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September 30, 2021

In this interview, Alexander and I talk a lot about money, and specifically, about how asking for money and negotiating for what you want and need is a key piece of building a healthy relationship with your work and career.
We also talked about the myth of the solitary artist, and the reality: that community and relationships are key to not just success, but survival.
Finally, Alexander is the source of an incredibly pivotal insight for me: that caring for your creative process IS self-care, and when you allow yourself the margin to take care of your work process, it benefits not only your body and mental health (and that of your family and loved ones) but the work itself.

More from the episode...

  • The importance of collective action in securing the rights of authors.
  • The role of community in creative career-building. How is writing "a community project"?
  • What is the "golden thread" and how does it help creators build relationships with their followers?
  • The word "networking" sounds "weirdly clinical" to Alexander— why at some point he figured out that's what he was doing, and that it was a key to his success. What's a better way to look at this fraught term?
  • Alexander breaks down why writers should always ask for more money: "Sometimes people are like, how come the Queen of the Night took you so long? And it's like, well, I did waste a lot of time writing essays for $150."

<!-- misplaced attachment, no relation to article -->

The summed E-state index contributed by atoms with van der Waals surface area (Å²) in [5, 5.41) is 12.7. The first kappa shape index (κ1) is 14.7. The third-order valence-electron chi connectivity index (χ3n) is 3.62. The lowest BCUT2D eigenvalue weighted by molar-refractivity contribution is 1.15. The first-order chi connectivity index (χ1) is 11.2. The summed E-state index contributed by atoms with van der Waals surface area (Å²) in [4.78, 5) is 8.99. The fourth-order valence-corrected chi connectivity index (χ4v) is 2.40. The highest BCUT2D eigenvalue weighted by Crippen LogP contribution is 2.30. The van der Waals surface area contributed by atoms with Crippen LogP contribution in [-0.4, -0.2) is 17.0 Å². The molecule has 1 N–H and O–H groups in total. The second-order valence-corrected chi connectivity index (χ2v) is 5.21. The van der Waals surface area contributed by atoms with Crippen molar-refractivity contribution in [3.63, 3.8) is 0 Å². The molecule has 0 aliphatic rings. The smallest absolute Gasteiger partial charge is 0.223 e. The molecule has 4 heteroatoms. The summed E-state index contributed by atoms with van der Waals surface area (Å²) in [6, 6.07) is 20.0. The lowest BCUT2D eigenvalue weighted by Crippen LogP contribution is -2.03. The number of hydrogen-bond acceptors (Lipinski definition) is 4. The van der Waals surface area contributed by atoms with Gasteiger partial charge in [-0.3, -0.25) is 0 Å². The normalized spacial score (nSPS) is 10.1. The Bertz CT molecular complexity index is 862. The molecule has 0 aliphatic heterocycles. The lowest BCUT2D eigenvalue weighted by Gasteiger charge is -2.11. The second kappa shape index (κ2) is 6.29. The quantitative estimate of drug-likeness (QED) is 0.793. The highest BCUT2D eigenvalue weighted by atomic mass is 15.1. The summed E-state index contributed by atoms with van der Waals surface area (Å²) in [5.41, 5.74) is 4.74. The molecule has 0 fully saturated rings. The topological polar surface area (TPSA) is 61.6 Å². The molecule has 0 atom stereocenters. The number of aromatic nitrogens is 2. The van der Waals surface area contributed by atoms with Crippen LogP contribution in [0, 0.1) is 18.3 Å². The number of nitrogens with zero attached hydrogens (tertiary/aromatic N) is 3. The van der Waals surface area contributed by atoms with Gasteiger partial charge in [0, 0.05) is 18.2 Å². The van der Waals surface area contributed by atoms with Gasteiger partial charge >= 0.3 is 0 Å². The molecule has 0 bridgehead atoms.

• What was in the folder writer Denis Johnson (Jesus's Son) labeled "answers"?
  • Instead of running himself into the ground because he's eager to please, Alexander lays out his process to not overschedule himself.
  • How earning with your work can help you make more work, in a literal as well as an emotional sense: "It won me ...a typewriter that I then used to write for a long time. And that typewriter became a talisman at a time that I needed a talisman. I wrote this typewriter into existence. I'm now using it to write more stories."
  • "Don't be so grateful that you let yourself down." —What Alexander would tell his younger self if he could.
  • Why it's so important to trust yourself and recognizing when self-doubt is holding you back from pursuing your creative goals.
  • Alexander lays out several important pieces of advice to novice pro writers, including "There's no reason to think that just because you're an unknown writer you can't somehow get a decent fee for your work."
  • More from our guest:

    Alexander Chee is the author of the novels Edinburgh, The Queen of the Night, and the essay collection How To Write An Autobiographical Novel as well as many short stories and essays. He is a contributing editor at The New Republic, an editor at large at VQR, and a critic-at-large for The Los Angeles Times. He currently teaches creative nonfiction and fiction at Dartmouth College.

    Connect with Alexander Chee

    twitter @alexanderchee

    instagram @cheemobile

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